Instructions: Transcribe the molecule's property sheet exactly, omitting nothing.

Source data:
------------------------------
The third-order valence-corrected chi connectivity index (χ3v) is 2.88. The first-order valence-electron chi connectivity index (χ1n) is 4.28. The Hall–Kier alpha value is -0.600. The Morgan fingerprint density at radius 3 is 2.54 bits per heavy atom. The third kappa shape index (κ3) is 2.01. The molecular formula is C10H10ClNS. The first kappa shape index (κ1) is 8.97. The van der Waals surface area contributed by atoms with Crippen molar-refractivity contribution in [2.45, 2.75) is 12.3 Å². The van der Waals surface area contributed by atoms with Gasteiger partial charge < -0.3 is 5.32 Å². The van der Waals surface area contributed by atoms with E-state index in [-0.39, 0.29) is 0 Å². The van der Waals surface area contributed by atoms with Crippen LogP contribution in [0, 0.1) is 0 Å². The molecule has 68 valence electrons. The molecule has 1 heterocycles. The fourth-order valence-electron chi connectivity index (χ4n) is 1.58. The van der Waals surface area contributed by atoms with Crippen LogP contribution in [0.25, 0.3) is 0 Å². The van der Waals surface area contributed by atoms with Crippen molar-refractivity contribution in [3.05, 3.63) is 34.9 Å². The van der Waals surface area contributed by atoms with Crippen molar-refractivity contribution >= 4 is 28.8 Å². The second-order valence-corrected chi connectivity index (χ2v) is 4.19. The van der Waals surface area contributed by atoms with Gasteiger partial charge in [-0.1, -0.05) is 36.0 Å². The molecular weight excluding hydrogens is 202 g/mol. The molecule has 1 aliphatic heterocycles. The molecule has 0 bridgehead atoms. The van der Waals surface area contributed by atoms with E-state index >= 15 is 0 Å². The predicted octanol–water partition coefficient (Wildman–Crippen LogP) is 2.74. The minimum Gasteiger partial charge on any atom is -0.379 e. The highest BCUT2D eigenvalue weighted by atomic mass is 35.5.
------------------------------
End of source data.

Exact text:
The third-order valence-corrected chi connectivity index (χ3v) is 2.88. The first-order valence-electron chi connectivity index (χ1n) is 4.28. The Hall–Kier alpha value is -0.600. The Morgan fingerprint density at radius 3 is 2.54 bits per heavy atom. The third kappa shape index (κ3) is 2.01. The molecular formula is C10H10ClNS. The first kappa shape index (κ1) is 8.97. The van der Waals surface area contributed by atoms with Crippen molar-refractivity contribution in [2.45, 2.75) is 12.3 Å². The van der Waals surface area contributed by atoms with Gasteiger partial charge < -0.3 is 5.32 Å². The van der Waals surface area contributed by atoms with E-state index in [-0.39, 0.29) is 0 Å². The van der Waals surface area contributed by atoms with Crippen LogP contribution in [0, 0.1) is 0 Å². The molecule has 68 valence electrons. The molecule has 1 heterocycles. The fourth-order valence-electron chi connectivity index (χ4n) is 1.58. The van der Waals surface area contributed by atoms with Crippen LogP contribution in [0.25, 0.3) is 0 Å². The van der Waals surface area contributed by atoms with Crippen molar-refractivity contribution in [3.05, 3.63) is 34.9 Å². The van der Waals surface area contributed by atoms with Crippen molar-refractivity contribution >= 4 is 28.8 Å². The second-order valence-corrected chi connectivity index (χ2v) is 4.19. The van der Waals surface area contributed by atoms with Gasteiger partial charge in [-0.1, -0.05) is 36.0 Å². The molecular weight excluding hydrogens is 202 g/mol. The molecule has 1 aliphatic heterocycles. The molecule has 0 bridgehead atoms. The van der Waals surface area contributed by atoms with E-state index >= 15 is 0 Å². The predicted octanol–water partition coefficient (Wildman–Crippen LogP) is 2.74. The minimum Gasteiger partial charge on any atom is -0.379 e. The highest BCUT2D eigenvalue weighted by atomic mass is 35.5.